Plan Your Path Tip No. 1: It’s never too early to communicate with colleges

Grady students show off their letters to colleges and universities.

How are you Planning Your Path – or guiding your children or students along their way to higher education and careers? We’re anxious to share your activities with others, as HISD moves into implementing the exciting changes brought by House Bill 5. Here’s the first in our series.

Grady Middle School eighth-graders have taken the first step on the path to college and career readiness. In their English class, the students wrote letters to a favorite college or university to request information regarding programs the schools offer in fields that interest them.

“Even though these students have not yet started high school, it is not too soon for them to start thinking about what they’ll be doing after high school,” said Grady Middle School’s eighth-grade IB Language A instructor Dorothy Leahy.

Jesus Carmona wants to study engineering, so he wrote to Rice University for advice on the best classes to take in high school and college.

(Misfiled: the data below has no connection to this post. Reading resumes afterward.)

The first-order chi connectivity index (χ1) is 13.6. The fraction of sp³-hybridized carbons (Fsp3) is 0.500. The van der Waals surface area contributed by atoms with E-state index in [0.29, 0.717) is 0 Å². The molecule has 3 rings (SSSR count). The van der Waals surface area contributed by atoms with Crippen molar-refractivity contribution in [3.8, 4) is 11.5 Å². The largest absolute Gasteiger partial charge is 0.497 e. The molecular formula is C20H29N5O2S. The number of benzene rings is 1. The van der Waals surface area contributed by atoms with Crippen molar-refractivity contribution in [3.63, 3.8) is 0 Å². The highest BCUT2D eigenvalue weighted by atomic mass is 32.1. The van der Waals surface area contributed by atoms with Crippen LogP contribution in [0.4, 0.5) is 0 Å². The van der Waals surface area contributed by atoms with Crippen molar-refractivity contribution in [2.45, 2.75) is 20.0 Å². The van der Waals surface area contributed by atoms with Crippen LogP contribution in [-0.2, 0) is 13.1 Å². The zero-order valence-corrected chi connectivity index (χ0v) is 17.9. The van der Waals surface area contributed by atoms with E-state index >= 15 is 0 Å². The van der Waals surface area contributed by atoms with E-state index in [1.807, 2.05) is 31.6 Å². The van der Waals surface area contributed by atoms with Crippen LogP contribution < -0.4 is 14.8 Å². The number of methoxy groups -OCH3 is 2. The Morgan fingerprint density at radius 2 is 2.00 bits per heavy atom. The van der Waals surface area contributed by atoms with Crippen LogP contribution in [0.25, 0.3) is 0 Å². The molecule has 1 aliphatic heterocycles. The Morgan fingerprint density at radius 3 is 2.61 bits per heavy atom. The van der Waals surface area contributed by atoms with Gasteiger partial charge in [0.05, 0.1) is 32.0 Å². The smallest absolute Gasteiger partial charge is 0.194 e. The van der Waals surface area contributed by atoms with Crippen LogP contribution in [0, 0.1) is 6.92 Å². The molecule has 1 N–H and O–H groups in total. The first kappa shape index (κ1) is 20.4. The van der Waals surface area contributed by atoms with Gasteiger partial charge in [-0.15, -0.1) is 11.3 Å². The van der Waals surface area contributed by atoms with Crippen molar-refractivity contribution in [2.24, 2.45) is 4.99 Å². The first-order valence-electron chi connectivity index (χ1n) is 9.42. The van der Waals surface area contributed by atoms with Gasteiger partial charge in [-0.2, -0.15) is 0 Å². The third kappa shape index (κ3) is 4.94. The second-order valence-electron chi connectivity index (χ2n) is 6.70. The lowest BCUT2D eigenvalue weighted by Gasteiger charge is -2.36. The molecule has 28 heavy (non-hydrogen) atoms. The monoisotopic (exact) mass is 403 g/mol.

Shelby Hieter wrote to Cambridge University in England to find out more about their theater arts program and the arts in general. She wants to know what campus activities they offer, and if they offer tutorials to help new students — especially international students — be successful.

Two students pose with responses from the University of Houston.

Jada Hemsley wrote the University of California at Los Angeles for information on how to be successful at college. “I think this exercise was a good experience,” she said. “Every student should get an opportunity to do something like this.”

The Grady students’ college letters have been mailed, and responses have been trickling in.

Under House Bill 5, these and all eighth-graders across Texas will have to choose a path or “endorsement” by the beginning of ninth grade. They can choose from five areas of study: Science, Technology, Engineering, and Math (STEM), Business and Industry, Arts and Humanities, Public Services, or Multidisciplinary. The endorsement they choose will dictate many of the courses they take in high school and prepare them for higher education and careers.

For more detailed information on graduation requirements and endorsements, visit HISD’s Plan Your Path website.

Leave a Reply

Your email address will not be published. Required fields are marked *